Laboratory wastewater treatment using activated carbon obtained from dry maize cobs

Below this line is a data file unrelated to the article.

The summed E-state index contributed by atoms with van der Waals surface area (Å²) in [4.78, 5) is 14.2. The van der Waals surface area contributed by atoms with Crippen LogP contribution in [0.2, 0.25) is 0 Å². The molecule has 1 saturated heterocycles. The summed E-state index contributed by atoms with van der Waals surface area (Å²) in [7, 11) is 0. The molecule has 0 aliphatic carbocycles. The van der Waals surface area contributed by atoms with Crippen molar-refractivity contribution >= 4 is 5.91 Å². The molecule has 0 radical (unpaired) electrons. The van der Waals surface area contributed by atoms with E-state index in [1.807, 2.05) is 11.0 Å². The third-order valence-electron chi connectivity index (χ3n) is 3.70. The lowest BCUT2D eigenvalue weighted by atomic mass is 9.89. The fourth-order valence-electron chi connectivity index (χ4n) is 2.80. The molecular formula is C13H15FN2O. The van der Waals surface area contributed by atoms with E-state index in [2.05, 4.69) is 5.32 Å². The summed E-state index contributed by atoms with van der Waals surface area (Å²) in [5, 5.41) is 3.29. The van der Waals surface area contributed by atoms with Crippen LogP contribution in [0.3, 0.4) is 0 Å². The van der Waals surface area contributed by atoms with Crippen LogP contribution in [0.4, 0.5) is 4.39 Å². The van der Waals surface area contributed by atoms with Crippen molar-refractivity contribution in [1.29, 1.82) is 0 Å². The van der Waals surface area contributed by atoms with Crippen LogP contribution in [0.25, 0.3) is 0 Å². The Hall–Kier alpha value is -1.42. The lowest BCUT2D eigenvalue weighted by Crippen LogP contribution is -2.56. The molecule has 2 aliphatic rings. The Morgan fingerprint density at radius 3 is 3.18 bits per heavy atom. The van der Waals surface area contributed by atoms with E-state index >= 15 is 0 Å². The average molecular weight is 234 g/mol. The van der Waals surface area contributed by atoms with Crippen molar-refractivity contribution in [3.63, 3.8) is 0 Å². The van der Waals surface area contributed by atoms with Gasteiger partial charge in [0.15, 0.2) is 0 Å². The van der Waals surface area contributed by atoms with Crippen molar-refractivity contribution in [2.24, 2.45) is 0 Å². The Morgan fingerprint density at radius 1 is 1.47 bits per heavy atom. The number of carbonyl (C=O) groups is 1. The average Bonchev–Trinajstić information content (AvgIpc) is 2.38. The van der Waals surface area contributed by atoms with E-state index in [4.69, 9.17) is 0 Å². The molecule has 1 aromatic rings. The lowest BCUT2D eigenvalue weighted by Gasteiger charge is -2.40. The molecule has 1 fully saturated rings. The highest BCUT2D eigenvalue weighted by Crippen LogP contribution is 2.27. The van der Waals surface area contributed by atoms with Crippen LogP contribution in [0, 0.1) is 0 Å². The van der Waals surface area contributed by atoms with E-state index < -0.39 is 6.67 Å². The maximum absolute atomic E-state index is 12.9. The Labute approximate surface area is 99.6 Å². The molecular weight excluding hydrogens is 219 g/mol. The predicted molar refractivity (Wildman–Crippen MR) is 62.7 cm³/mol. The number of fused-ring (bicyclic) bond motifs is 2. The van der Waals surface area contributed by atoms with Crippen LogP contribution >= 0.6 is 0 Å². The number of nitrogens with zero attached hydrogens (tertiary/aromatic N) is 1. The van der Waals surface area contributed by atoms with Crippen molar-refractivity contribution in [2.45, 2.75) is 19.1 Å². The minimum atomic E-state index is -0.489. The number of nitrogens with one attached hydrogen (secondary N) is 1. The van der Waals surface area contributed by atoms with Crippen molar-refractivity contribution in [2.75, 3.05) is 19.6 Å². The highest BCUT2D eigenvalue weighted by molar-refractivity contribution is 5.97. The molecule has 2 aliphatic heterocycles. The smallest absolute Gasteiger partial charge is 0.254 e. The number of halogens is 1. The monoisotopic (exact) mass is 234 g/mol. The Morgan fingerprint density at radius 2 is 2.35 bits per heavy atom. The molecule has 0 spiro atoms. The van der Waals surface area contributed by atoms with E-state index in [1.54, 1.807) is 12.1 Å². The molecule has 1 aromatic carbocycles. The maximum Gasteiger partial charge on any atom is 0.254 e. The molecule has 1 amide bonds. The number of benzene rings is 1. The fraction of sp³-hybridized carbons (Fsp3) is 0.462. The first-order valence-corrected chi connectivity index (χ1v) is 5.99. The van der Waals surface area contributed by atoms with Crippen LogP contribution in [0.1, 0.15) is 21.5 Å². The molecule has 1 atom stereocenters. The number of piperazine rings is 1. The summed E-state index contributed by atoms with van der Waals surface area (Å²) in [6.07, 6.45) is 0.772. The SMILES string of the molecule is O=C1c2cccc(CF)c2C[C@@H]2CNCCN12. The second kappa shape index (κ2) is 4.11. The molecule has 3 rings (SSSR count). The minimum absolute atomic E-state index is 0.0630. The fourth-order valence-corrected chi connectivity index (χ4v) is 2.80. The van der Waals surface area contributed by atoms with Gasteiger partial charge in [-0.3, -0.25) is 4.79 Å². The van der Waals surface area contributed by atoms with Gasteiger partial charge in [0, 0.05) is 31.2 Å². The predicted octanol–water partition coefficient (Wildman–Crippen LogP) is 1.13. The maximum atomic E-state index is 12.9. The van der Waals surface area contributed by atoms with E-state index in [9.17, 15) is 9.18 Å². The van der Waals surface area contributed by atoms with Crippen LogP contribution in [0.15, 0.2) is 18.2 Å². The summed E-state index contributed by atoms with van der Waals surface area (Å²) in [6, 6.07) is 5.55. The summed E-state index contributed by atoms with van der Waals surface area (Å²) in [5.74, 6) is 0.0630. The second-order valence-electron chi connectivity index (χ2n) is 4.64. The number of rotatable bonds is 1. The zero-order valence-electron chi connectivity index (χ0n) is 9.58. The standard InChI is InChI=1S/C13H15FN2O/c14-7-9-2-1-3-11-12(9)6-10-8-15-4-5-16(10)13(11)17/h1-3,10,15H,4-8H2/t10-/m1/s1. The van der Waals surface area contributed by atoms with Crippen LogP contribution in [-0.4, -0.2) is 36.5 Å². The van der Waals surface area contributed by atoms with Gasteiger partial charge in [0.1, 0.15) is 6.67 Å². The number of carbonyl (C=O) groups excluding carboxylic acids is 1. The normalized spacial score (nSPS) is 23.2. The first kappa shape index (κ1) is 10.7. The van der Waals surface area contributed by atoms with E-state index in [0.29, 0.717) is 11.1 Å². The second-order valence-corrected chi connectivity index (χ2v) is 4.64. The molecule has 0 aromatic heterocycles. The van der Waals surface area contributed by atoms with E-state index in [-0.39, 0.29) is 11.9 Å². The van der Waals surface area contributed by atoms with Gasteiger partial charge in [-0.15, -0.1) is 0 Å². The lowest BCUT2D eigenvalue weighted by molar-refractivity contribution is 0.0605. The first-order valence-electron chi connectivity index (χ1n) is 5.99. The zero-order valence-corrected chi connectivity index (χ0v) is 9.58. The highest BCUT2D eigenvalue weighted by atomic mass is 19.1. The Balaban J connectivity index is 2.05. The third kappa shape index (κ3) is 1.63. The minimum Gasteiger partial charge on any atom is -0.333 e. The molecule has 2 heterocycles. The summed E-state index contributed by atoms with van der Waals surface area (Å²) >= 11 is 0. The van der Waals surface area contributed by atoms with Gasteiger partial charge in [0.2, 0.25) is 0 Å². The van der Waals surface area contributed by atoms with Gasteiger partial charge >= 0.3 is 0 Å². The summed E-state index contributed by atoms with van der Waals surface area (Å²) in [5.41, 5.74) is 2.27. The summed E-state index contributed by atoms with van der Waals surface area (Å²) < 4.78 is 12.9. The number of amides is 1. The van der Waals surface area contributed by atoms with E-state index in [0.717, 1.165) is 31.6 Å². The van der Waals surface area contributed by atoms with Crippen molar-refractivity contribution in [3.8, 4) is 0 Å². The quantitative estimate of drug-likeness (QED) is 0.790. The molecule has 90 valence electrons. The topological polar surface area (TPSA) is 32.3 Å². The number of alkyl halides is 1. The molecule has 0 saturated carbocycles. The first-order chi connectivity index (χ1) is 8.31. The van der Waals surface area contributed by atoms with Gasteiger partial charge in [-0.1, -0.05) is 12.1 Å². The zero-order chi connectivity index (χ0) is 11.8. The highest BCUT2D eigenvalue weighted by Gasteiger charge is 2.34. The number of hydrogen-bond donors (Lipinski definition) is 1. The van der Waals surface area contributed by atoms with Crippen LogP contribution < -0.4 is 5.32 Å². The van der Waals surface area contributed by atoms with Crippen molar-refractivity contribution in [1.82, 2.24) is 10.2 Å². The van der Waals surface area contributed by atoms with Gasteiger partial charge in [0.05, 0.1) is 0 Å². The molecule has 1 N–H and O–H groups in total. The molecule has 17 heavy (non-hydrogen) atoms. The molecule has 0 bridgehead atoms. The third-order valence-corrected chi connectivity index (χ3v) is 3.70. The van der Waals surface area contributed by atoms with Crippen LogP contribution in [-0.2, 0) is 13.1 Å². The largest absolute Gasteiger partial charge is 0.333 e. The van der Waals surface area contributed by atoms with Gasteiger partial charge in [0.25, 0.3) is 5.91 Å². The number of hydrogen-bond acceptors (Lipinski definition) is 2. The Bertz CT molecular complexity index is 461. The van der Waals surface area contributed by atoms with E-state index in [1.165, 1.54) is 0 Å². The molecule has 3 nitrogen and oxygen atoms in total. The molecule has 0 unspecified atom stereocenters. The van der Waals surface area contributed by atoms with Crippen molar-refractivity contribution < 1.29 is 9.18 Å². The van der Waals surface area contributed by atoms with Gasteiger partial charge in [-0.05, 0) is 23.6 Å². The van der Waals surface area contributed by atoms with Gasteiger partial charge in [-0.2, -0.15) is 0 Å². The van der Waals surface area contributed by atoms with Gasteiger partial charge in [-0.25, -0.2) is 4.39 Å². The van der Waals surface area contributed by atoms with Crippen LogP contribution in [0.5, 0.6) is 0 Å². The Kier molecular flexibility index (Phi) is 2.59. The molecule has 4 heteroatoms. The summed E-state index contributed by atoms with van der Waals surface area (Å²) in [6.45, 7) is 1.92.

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This research project was aimed at treating laboratory wastewater obtained from and tested at Uganda Industry Research Institute (UIRI) Chemistry laboratory. The significance of this research was to create a basis for the use of biomass based activated carbon in the treatment/purification of laboratory wastewater. This was to present a future benefit of reducing expenses for both government and private laboratories through reuse of this purified water in laboratory experiments. This analysis was limited to testing the removal of traces of Calcium, Magnesium, and Chloride ions in the Laboratory wastewater. Further tests were pH and colour change.The biomass used was dry maize cobs which were locally sourced, from Kanyawawa – Kibale district in four sacks each carrying one hundred kilograms of maize cob. These were carbonized and chemically activated using analytical grade calcium chloride as an activating agent. The water samples were obtained from the Uganda Industry Research Institute (UIRI) Chemistry laboratory sewer into three plastic bottles. These were tested and found with initial concentrations of 383.4 mg/l Chloride, 15mg/l Calcium, and 15mg/l Magnesium. The percentage yield of activated carbon was 85.1064%. Part of this carbon was placed in a plastic column in which the water was purified and tested. The Calcium, Magnesium and Chloride ions were beyond detectable limits. In conclusion, the maize cob activated carbon completely removed traces of Calcium ions, Magnesium ions and Chloride ions.